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Asian Leaders Call for Early Warning, Tighter Coordination for Future Disasters

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Kurt Achin

Asian leaders agree the region must put mechanisms in place now to deal with future disasters on the scale of last December's tsunami.

Former Indonesian President Megawati Sukarnoputri says governments cannot afford to wait until future disasters happen before dealing with them.

"The anticipation to disasters and mitigation of their impacts must be substantively handled on a daily basis as a national affair," she said.

Nearly 300,000 people died or went missing - more than 120,000 of them in Indonesia - in last December's earthquake and tsunami in the Indian Ocean.

Ms. Megawati told leaders in Seoul Thursday governments must develop the human resources and logistical plans for emergencies.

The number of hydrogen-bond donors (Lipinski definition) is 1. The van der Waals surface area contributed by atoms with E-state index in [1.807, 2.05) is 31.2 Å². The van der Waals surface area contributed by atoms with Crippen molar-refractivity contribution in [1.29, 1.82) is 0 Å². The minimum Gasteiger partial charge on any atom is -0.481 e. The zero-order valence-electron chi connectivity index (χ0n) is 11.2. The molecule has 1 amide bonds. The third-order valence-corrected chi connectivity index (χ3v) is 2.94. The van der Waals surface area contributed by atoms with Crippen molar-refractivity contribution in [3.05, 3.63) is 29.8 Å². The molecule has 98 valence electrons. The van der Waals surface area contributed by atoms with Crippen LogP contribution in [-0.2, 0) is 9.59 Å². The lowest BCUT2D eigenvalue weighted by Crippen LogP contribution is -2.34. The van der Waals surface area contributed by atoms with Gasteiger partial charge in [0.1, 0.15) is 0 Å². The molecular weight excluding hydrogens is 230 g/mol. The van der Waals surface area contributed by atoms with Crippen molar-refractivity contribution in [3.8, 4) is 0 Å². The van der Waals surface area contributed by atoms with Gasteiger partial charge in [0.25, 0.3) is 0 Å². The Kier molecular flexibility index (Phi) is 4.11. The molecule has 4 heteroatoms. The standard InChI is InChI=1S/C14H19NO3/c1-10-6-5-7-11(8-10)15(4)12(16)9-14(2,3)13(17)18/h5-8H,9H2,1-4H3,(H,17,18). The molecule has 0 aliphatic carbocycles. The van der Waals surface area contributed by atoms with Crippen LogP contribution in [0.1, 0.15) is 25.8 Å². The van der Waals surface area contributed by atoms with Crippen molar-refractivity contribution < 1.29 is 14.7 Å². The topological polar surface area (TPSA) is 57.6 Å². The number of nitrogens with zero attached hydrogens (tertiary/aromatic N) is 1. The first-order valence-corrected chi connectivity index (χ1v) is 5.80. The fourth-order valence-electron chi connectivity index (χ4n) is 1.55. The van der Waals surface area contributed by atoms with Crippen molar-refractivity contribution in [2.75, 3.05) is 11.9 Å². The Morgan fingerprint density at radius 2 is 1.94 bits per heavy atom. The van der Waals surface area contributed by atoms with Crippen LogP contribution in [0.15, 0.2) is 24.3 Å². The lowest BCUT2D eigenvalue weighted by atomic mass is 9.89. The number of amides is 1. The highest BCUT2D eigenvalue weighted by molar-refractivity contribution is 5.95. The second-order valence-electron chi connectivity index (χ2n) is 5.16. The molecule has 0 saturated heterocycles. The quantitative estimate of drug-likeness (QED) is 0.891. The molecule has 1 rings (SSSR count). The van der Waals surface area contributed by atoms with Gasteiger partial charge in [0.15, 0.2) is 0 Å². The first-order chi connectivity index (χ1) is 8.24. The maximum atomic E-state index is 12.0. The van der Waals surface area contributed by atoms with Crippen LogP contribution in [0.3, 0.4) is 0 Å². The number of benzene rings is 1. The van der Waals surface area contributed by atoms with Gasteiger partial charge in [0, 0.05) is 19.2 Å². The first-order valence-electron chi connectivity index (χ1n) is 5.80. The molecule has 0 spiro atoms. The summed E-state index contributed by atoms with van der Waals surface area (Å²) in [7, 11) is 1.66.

Former Malaysian Prime Minister Mahathir Mohamad says seismic measuring stations in Southeast Asia must relay information to each other and to regional governments, for possible emergency broadcasts.

He says each nation must begin educating its citizens about warning signs of tsunamis and other disasters.

"Tsunami is a Japanese word, and the Japanese know what a tsunami is…. But the people in Southeast Asia… really were incapable of recognizing the wave," he said.

Mr. Mahathir agreed with others at Thursday's conference of Asian leaders in Seoul that disasters occur too rarely for any one government to maintain total preparedness.

However, the secretary-general of the Association of Southeast Asian Nations, Ong Keng Yong, says the time is right for an international mechanism to reduce the damage from disasters.

"There is a historical opportunity for us to hit a very good regional agreement, to be all on the same level of preparedness and the same level of knowledge in dealing with disaster," he said.

Mr. Ong says resources for disaster warning and response already exist across the region, but says they need to be more tightly coordinated.

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